`Standardisation in production still the weak area'

Our Bureau

The protocols followed by the private and Government labs should not vary and widely varying reports on quality control would create doubts in the minds of the public.

Coimbatore, Dec. 24

With plant seed production entering the sensitive zone of late, it is time that seed testing laboratories be brought under the compulsory mechanism of quality auditing such as the ISO which will ensure quality imperatives in seed production as well as seed certification, according to Mr M. Ramasamy, Managing Director of the Athur-based Rasi Seeds Pvt Ltd.

Speaking at the inauguration of a two-day national conference on `Seed quality control', jointly organised by the UP-based National Seed Research and Training Centre (NSRTC) and the Tamil Nadu Agricultural University (TNAU) here, Mr Ramasamy, who is also the President of the Tamil Nadu Seed Producers Association, suggested evolving a suitable system of validating the seed testing laboratories which would bring down discrepancies and variations in the test analysis between two laboratories, especially between those in the Government sector and privately-run labs. He pointed out this in the context of fast changing seed production technology and also investment by the private sector in creating quality seed testing laboratories.

Varying reports

The protocols followed by the private and Government labs should not vary and too widely varying reports of quality control pronouncements between these labs would create doubts in the minds of the public, especially when issues such as transgenic crops have come to the public domain.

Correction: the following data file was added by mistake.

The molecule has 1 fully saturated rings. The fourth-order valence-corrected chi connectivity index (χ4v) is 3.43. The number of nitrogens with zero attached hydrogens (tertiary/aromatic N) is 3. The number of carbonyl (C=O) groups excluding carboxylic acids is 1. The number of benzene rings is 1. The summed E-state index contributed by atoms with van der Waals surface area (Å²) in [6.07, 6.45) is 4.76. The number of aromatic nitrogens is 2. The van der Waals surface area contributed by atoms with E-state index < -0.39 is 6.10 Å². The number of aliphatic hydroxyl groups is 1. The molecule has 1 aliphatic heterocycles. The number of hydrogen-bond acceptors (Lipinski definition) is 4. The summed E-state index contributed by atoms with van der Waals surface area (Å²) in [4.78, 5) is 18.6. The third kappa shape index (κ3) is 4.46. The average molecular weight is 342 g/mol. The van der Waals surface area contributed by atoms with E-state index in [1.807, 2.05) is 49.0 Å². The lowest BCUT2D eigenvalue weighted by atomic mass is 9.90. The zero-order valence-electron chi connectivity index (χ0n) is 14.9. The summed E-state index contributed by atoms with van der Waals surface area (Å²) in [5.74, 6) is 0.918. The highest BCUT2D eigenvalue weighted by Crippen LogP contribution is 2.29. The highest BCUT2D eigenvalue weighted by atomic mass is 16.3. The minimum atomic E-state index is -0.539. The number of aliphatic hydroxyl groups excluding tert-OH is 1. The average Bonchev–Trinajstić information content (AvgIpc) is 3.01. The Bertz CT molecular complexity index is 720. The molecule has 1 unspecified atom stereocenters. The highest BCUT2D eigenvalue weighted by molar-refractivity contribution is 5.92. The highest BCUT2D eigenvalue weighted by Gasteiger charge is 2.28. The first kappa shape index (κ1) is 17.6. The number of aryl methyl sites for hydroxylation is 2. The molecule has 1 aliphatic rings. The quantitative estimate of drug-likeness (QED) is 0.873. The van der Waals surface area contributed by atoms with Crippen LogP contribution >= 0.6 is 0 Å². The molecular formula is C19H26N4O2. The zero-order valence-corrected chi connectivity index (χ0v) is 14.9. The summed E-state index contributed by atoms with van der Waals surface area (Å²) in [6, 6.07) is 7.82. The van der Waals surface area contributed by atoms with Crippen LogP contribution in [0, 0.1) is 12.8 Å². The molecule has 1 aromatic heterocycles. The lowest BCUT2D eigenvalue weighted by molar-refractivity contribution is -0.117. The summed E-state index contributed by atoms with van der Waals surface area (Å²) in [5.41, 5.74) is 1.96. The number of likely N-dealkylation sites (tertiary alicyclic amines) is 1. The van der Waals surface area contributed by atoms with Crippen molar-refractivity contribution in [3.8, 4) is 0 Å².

Inaugurating the conference, Mr S.L. Bhat, Joint Secretary (Seeds), Union Ministry of Agriculture, said with little scope to widen the country's crop area beyond the 141-144 million hectares, the nation's food security and yield output depends largely on productivity to be brought about by the propagation of quality seeds and crop technology. While a lot has been achieved on seeds, standardisation in seed production is still the weak area. The demand and supply gap in seed (all crops) in the country is estimated at around 10 million quintals. Barring a few States including Andhra Pradesh and Tamil Nadu, which have fared well in seed production, quality control on seeds is yet to improve in many States, though the seed replacement rate (SRR) appeared to have touched optimum levels.

The seed sector is still strongly dependent on farmers' own seeds. Mr Bhat said with the potential opening up of the global agri market, India could emerge as the seed production hub. The Centre's seed policy is aimed at developing this capacity.

As for the seed quality control upgradation programme, the Centre has allocated Rs 105 crore for the 2006-07 fiscal and it has allowed Rs 15 crore exclusively for upgrading the seed testing laboratories.

(This article was published in the Business Line print edition dated December 25, 2006)
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